James C. McWilliams is Louis B. Slichter Professor of Earth Sciences in the Institute of Geophysics and Planetary Physics and the Department of Atmospheric and Oceanic Sciences at the University of California, Los Angeles. He also is a senior research scientist at the National Center for Atmospheric Research. His research interests are in theory and computational modeling of Earth’s ocean and atmosphere. In addition to his work in fluid dynamics, he developed a three-dimensional simulation model of the U.S. west coast that incorporates physical oceanographic, biogeochemical, and sediment transport aspects of the coastal circulation and is being used to interpret coastal phenomena, diagnose historical variability in relation to observational data, and assess future possibilities. Dr. McWilliams has served on many NRC climate committees, including the Committee on Science of Climate Change. He is a fellow of the American Geophysical Union and a member of the National Academy of Sciences. He received a B.S. in applied mathematics from Caltech and an M.S. and Ph.D. from Harvard.
Philip W. Mote is a professor in the College of Earth, Ocean, and Atmospheric Sciences at Oregon State University. He also is the director of the Oregon Climate Change Research Institute for the Oregon University System. Before joining Oregon State University, he was a research scientist at the University of Washington and the state climatologist for Washington. Dr. Mote’s research interests include climate variability and change in the Pacific Northwest; regional climate modeling; mountain snowpack and its response to climate variability and change; sea-level rise; impacts of climate change on water resources, forests, and shore-lands; and adaptation to climate change. Among his publications in these areas is an analysis of sea-level rise in the coastal waters of Washington state. Dr. Mote has served on several committees associated with climate change and sea-level rise, including the NRC Panel on Adapting to the Impacts of Climate Change and the IPCC. He received a B.A. in physics from Harvard University and a Ph.D. in atmospheric sciences from the University of Washington.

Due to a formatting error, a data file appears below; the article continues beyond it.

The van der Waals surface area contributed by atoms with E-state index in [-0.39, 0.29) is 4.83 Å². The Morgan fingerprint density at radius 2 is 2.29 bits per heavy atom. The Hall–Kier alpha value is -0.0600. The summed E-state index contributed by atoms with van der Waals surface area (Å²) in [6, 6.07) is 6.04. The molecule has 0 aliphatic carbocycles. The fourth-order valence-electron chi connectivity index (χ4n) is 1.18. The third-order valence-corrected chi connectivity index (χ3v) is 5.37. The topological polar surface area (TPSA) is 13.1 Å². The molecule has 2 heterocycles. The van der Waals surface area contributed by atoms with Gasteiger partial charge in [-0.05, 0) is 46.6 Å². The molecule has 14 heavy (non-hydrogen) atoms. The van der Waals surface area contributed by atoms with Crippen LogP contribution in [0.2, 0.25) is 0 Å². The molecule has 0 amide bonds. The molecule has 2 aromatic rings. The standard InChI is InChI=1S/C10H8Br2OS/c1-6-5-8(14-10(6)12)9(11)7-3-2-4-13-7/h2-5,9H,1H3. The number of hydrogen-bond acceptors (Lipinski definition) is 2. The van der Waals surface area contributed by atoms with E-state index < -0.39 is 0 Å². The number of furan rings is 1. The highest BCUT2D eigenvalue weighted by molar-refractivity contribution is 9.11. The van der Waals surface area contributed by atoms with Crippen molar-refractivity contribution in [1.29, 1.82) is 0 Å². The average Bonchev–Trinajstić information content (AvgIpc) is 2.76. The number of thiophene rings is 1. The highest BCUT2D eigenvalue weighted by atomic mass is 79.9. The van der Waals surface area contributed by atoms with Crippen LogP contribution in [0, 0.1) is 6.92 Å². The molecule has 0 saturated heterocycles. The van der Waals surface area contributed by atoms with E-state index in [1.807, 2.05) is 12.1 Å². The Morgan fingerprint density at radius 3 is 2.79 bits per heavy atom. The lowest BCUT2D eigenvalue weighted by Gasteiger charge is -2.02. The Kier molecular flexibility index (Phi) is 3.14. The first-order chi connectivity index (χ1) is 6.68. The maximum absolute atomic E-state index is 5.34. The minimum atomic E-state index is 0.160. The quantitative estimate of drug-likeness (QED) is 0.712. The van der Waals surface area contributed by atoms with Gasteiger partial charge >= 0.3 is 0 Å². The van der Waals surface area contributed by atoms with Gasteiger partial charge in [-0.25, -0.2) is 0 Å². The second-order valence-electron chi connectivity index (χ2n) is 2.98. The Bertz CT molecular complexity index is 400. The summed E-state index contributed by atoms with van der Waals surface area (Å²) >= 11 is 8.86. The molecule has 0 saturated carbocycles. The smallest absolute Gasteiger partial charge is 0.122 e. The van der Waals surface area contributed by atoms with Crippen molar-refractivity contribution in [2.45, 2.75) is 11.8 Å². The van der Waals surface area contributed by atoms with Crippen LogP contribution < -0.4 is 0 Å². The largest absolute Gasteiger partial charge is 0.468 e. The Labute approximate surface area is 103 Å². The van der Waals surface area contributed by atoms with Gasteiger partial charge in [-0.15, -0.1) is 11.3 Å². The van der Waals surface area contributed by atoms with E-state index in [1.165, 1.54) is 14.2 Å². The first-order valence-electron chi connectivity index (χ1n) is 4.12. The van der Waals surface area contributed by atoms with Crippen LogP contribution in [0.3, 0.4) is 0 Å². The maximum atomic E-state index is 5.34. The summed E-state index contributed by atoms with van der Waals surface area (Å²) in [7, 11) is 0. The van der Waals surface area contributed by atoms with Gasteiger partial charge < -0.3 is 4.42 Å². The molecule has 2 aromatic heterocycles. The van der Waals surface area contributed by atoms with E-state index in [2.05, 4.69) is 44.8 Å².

William Tad Pfeffer is a professor of civil, environmental, and architectural engineering at the University of Colorado. He also is a fellow of the university’s Institute of Arctic and Alpine Research. Dr. Pfeffer’s research interests are in modern glacier physics, including ice mechanics and glacier dynamics, heat and mass transfer in snow and ice, atmosphere/glacier and ocean/glacier interactions, and the application of the results to estimates of future sea-level change. He is a member of the executive committee of the American Geophysical Union’s Cryospheric Sciences Focus Group. He received a B.A. in geology from the University of Vermont, an M.A. in geology from the University of Maine, and a Ph.D. in geophysics from the University of Washington.
Denise Reed is a professor in the Department of Earth and Environmental Sciences at the University of New Orleans. Her research interests include coastal marsh response to sea-level rise and how this is affected by human activities. She has worked on coastal issues on the Atlantic, Pacific, and Gulf coasts of the United States, as well as other parts of the world, and also is involved in ecosystem restoration planning both in Louisiana and in California. Dr. Reed has served on numerous boards and panels concerning coastal environments and ecosystem restoration, including NRC committees on water and environmental management in the California Bay Delta and on mitigating shore erosion, the Corps of Engineers Environmental Advisory Board, the NOAA Science Advisory Board’s Ecosystems Sciences and Management Working Group, the National Science Panel for South Bay Salt Ponds Restoration, and the Strategic Science Review Panel for the Puget Sound Nearshore Ecosystem Restoration Program. She received her B.A. and Ph.D. in geography from the University of Cambridge, United Kingdom.
C.K. Shum is a professor and Distinguished University Scholar in the Division of Geodetic Science, School of Earth Sciences, at the Ohio State University. His research focuses on the accurate measurement of present-day sea-level rise and the improved understanding of the geophysical causes of this rise. He also works on satellite geodesy, temporal gravity field and tide modeling, satellite oceanography, hydrology and geodynamics, ice mass balance, precision satellite orbit determination, GPS meteorology, and space physics. Dr. Shum was a lead author of the chapter on observations of oceanic climate change and sea level in